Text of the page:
Ariana Bourque ’16 turned heads with a five-point performance last weekend in two games against Trinity. She scored two goals, including the game-winner in Friday’s 2-1 victory and assisted on Bowdoin’s other three goals. The left winger turned a likely loss into a tie with Saturday’s effort, notching a goal and an assist in an 18-second span to erase a 3-1 deficit. Bourque now leads the team in points with 16, equaling her mark from last season with five regular season games left to be played. She shares the team lead in assists with Mallory Andrews ’14 and trails leading goal-scorer Chelsea MacNeil ’15 by just one goal.

Bourque, a Massachusetts native, decided she wanted to play hockey when she was five years old, but her parents feared that she was too small for contact sports. Still, Bourque was determined to play and finally started skating at age 12. She played defense until high school, drawing light-hearted comparisons to Boston Bruins hall-of-famer Ray Bourque because of their shared surnames and the fact that she wore his number for a period of time.

Bourque left Massachusetts to attend high school at The Holderness School in New Hampshire, where she played soccer, ice hockey and lacrosse. She had been playing soccer since she was three and considered it her primary sport until her sophomore year.

“I think I was a better soccer player but I just liked hockey better,” said Bourque. “Hockey is just a faster game. In soccer there are places on the field where you can just stand there and nothing is happening.”

She also moved from defense to left wing in her first year at Holderness.

“I realized I wasn’t really good at defense,” she said. “If you look at me now, I’m probably one of the worst backward skaters on the team.”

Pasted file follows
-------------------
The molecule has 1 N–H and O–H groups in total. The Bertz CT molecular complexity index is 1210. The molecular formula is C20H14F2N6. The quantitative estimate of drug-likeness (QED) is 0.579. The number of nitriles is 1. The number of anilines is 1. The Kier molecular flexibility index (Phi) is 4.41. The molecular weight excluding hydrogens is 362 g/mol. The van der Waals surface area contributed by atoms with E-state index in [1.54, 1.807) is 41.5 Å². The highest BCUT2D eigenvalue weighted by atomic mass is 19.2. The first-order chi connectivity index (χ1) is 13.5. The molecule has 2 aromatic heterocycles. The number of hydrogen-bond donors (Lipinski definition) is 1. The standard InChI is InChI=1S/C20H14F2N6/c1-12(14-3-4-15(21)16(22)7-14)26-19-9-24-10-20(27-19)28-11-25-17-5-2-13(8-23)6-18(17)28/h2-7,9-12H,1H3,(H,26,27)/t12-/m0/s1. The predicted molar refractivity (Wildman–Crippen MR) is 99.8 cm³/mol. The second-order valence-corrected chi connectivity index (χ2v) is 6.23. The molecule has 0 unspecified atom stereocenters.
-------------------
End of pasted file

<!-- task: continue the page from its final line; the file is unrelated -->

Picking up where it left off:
She has established a reputation as a player who fights for pucks in the corners and for being generally competitive.

“Her teammates even give her a hard time about it,” said Head Coach Marissa O’Neil. “If she’s tying her shoes, she wants to be the first one. As a coach you love to see it. If we’re going out to a restaurant, she always finds a way to turn it into some sort of game.”

O’Neil said that Bourque’s athleticism and speed also stand out, noting that upperclassmen were raving about her during preseason when she first arrived at Bowdoin. She is often the first one to enter the offensive zone and can start a possession with a quick shot that the other forwards can chase.

Colleen Finnerty ’15, Bourque’s right winger, believes that Bourque is a natural scorer based on her play this season. However, Bourque is unconvinced.

“I didn’t know I was the leading scorer,” she said. “That’s not the role I’ve played. It’s not the role I’ve ever played.”

Bourque’s scoring numbers have risen in part because last year’s NESCAC champions lost seven seniors, at least four of whom were consistent contributors, according to Finnerty.

Bourque noted that the team’s success last year was foreign to her.

“I was never on a winning team, ever,” she said. “I might have won 30 game over my career.”

Hockey teams typically play at least 20 games in a season. Bowdoin won 21 games last year on the way to the championship.

Linemate and center MacNeil said that Bourque’s read on the rush is to typically go to the net. Finnerty has noticed an improvement.

“I feel comfortable giving her the puck and knowing that she will know what to do with it,” she said. “The finishing piece has been her real focus this year. She’s learning how to be that person.”

According to O’Neil, Bourque won’t be seeing any additional time on the ice, no matter how well she plays.

“She pretty much can’t get more playing time than she already gets,” she said.

The sports editor of the Orient chooses the Athlete of the Week based on exemplary performance.